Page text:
I would estimate that I am doing 85-90% of my work with hand tools these days. Because of this, I am constantly looking for better lighting so I can truly see my work. Lately, I haven't even been turning on my overhead fluorescent lights, instead favoring the incandescent work light right over the bench. I point the light at the white ceiling and work with only the reflected light. Sometimes, I'll turn the bulb right on the work for a spotlight effect. It is really amazing how little light you need to woodwork, and I can't help but think of my forefathers in the cabinet shops working in the waning light of day.
I can't really put my finger on it, but there is something very calming about working in a semi-dark shop. It feels more intimate, and that it would be wrong to make a lot of noise—like I might wake someone—so it seems that this low lighting actually lends itself to hand work, which is quieter than power tool work. The weather is currently too cold for me to open my garage door, and the two windows I do have shed some natural light on things but not quite enough; hence the incandescent task lights.
All of this preamble leads up to an experience from this weekend. I was working in my shop most of the day on my Wood Whisperer Guild build table with only this one light on over the bench. I continued to work until just before the sun went down when I took a break to walk the dog. That led to dinner, and a few other things in the house, so I was not able to get back down to the shop until it was fully dark outside. As I walked through the door into the shop, I was greeted by this sight:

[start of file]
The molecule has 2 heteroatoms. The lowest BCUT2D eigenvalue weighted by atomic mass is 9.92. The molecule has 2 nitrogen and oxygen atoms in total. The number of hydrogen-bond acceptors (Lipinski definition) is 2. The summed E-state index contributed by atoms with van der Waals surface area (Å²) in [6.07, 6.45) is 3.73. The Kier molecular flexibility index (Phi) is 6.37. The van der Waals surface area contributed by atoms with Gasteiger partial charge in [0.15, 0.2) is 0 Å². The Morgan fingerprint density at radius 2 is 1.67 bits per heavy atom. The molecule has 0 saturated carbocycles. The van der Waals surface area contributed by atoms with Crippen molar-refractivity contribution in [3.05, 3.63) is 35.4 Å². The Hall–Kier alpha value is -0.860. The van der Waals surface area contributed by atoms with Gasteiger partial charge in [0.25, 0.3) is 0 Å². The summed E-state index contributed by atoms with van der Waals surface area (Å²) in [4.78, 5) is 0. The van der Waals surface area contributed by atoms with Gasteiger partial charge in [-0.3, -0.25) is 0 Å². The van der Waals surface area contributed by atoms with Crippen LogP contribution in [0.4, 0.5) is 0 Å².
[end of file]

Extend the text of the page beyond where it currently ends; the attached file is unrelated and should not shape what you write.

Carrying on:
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Behold my shrine to hand tool woodworking! How can you not be inspired to produce your best work when confronted with this setting!
This "Hand Tool School" series is provided courtesy of Shannon Rogers, a/k/a The Renaissance Woodworker. Rogers is founder of The Hand Tool School, which provides members with an online apprenticeship that teaches them how to use hand tools and to build furniture with traditional methods.
Shannon Rogers started woodworking by trying to build a proton pack, and has been in love with the craft ever since. He runs The Renaissance Woodworker website which is dedicated to spreading the love about hand tool woodworking. He is also the head glue pot keeper at The Hand Tool School where teaches thousands of woodworkers on 6 continents (still trying to find somebody in Antarctica) how to cast off the power tool oppressors and build "the hard way".
By day Shannon is the Director of Marketing for J. Gibson McIlvain, a lumber company founded in 1798 that supplies high quality hardwoods from all over the world to everyone from Calvin Klein, the New York Yankees, and the US Government. He is a wood nerd through and through and often finds reasons to inject latin botanical names into everyday conversation.